When I came to Canada a little over two years ago, I wanted one thing above all else: not to stand out. Not to be singled out. Not to be made to feel different from anyone else. As a former refugee, I had had many occasions to be made to feel different since leaving my home city of Homs, one of millions of Syrians displaced due to the civil war. The fact that I could live my life in Toronto like any other inhabitant was a miracle I cherished every day. Before Canada, I hadn’t always been so lucky.
So it was with high spirits that I made my way up to York University on the evening of Nov. 20, to attend an event organized by Herut Canada, a Toronto-based Jewish organization. It was hosting members of the Israeli NGO Reservists on Duty, an organization consisting of soldiers who have served in the Israeli Defence Forces (IDF).
I was always interested in meeting former soldiers of the IDF. Back in Syria, socializing with any Israeli whatsoever was the ultimate taboo. But I was in Canada now, browsing through the York University student cafeteria. Syrian President Bashar Assad could take his taboos and shove it. In Toronto, I was like anyone else. I could go where I pleased, when I pleased. And meet whom I pleased.
Or so I thought.
Shortly before the event started, a large group of people waving Palestinian flags, shouting anti-Israel, pro-intifada slogans through speakerphones, made its way up to the floor where the event was to be held. During the event, they proceeded to bang on the doors to the auditorium and to use speakerphones to drown out the event being held inside. Several times, the event was interrupted by hateful, angry individuals who had come in with every intention of being as disruptive and disrespectful as possible. Outside, their friends made sure to cover every exit from the auditorium and blare their slogans non-stop.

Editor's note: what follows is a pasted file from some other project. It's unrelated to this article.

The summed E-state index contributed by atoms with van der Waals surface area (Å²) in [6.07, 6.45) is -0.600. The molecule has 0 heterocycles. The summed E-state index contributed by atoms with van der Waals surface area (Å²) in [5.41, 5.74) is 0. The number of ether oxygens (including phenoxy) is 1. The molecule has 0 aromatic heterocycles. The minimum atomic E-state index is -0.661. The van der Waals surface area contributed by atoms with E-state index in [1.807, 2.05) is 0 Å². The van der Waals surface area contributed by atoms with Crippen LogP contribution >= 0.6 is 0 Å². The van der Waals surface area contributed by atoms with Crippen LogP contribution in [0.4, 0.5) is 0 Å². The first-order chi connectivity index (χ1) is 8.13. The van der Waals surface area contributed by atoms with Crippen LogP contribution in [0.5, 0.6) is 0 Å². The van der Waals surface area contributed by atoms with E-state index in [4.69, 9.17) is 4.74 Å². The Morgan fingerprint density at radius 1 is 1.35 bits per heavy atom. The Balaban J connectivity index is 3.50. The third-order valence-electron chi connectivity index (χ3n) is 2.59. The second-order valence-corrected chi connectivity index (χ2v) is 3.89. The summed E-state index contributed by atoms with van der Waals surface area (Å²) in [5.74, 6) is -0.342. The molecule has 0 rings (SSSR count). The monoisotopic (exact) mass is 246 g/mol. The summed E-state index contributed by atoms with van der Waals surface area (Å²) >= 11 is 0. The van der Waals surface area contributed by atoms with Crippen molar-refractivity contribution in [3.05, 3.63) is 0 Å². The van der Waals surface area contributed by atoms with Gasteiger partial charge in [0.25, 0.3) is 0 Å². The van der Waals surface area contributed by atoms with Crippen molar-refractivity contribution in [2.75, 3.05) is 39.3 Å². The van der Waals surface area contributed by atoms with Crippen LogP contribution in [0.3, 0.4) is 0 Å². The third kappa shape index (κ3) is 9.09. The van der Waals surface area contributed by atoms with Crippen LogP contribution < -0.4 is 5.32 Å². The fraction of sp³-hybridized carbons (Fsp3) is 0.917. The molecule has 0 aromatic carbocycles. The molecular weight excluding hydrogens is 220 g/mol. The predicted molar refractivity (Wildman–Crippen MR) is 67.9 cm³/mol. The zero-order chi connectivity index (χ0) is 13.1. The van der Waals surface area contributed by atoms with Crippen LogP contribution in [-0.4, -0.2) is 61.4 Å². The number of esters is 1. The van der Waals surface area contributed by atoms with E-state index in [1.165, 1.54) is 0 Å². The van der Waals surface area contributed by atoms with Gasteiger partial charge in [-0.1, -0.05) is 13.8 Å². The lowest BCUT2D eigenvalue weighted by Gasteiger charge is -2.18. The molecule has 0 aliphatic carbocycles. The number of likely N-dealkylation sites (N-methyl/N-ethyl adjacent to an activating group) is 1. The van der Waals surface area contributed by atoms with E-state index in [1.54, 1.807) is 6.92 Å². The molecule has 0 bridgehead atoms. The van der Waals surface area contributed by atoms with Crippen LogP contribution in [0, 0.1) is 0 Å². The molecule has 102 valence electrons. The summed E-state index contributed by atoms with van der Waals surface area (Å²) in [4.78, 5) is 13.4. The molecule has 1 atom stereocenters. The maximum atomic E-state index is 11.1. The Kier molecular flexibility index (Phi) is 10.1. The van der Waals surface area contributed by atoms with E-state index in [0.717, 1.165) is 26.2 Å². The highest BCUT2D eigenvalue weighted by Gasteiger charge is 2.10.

I was astonished at the number of police officers and private security guards that were required to keep the angry crowd outside away from those inside the auditorium. Assad, when he triumphantly drove into the formerly rebel-held Damascus neighbourhood of Ghouta, hadn’t required such a large security detail.
The effect on the mostly Jewish attendees of the event was understandable. Rather than talk about the planned topic – the experience of former Israeli soldiers and their efforts to combat the falsehoods of the BDS movement – the event turned into an anguished discussion on how unsafe the attendees felt as Jews.
They felt singled out. They were made to feel unsafe in their own city because of who they are. It was the very thing I had prayed I would never be made to feel in Canada.
One lady compared the happenings of that night with her experience under the KGB in the Soviet Union. KGB, Syrian intelligence – their the same thugs. Policing and imposing an orthodoxy of thought. No dissenting opinion to be tolerated. Just as the angry crowd outside were not about to tolerate any opposing opinion.
At the end of the event, it was decided that the attendees would require police escorts back to their cars. In 2019, in Toronto, Jews are not safe enough to walk alone back to the parking lot at one of the city’s institutes of higher education. My fellow attendees were angry, apprehensive, but even through the banging on the doors, and the non-stop slogan shouting, they carried on with the event. It was an act of defiance.
And that was the very reason for the anger outside – the defiance of the Jews. The survival of the world’s only Jewish state. Israel had won.
So what is a rabid Israel-hater to do? Bang on doors, shout slogans, wave flags – and tell themselves that this is a “victory.”